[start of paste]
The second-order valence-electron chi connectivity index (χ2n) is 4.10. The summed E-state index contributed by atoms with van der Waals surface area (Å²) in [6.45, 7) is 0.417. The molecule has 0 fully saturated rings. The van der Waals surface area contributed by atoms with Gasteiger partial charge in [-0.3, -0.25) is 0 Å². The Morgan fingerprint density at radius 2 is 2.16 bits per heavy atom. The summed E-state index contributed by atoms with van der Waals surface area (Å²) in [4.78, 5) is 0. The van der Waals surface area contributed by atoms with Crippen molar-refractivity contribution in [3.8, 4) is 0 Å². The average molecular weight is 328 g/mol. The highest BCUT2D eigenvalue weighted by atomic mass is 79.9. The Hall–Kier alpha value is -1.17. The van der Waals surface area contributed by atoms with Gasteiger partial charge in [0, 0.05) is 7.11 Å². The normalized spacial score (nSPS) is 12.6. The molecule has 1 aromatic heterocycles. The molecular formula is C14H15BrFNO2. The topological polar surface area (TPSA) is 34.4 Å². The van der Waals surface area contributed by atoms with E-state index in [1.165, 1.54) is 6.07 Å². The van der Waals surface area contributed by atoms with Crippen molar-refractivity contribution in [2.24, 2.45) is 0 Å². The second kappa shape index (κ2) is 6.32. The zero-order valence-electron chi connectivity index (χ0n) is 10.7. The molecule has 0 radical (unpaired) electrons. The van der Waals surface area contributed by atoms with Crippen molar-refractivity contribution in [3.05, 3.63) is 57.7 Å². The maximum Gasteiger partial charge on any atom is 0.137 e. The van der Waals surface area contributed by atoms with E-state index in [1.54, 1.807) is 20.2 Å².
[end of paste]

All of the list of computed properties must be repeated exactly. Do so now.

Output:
The second-order valence-electron chi connectivity index (χ2n) is 4.10. The summed E-state index contributed by atoms with van der Waals surface area (Å²) in [6.45, 7) is 0.417. The molecule has 0 fully saturated rings. The van der Waals surface area contributed by atoms with Gasteiger partial charge in [-0.3, -0.25) is 0 Å². The Morgan fingerprint density at radius 2 is 2.16 bits per heavy atom. The summed E-state index contributed by atoms with van der Waals surface area (Å²) in [4.78, 5) is 0. The van der Waals surface area contributed by atoms with Crippen molar-refractivity contribution in [3.8, 4) is 0 Å². The average molecular weight is 328 g/mol. The highest BCUT2D eigenvalue weighted by atomic mass is 79.9. The Hall–Kier alpha value is -1.17. The van der Waals surface area contributed by atoms with Gasteiger partial charge in [0, 0.05) is 7.11 Å². The normalized spacial score (nSPS) is 12.6. The molecule has 1 aromatic heterocycles. The molecular formula is C14H15BrFNO2. The topological polar surface area (TPSA) is 34.4 Å². The van der Waals surface area contributed by atoms with E-state index in [1.165, 1.54) is 6.07 Å². The van der Waals surface area contributed by atoms with Crippen molar-refractivity contribution in [2.24, 2.45) is 0 Å². The second kappa shape index (κ2) is 6.32. The zero-order valence-electron chi connectivity index (χ0n) is 10.7. The molecule has 0 radical (unpaired) electrons. The van der Waals surface area contributed by atoms with Crippen molar-refractivity contribution in [3.05, 3.63) is 57.7 Å². The maximum Gasteiger partial charge on any atom is 0.137 e. The van der Waals surface area contributed by atoms with E-state index in [1.54, 1.807) is 20.2 Å².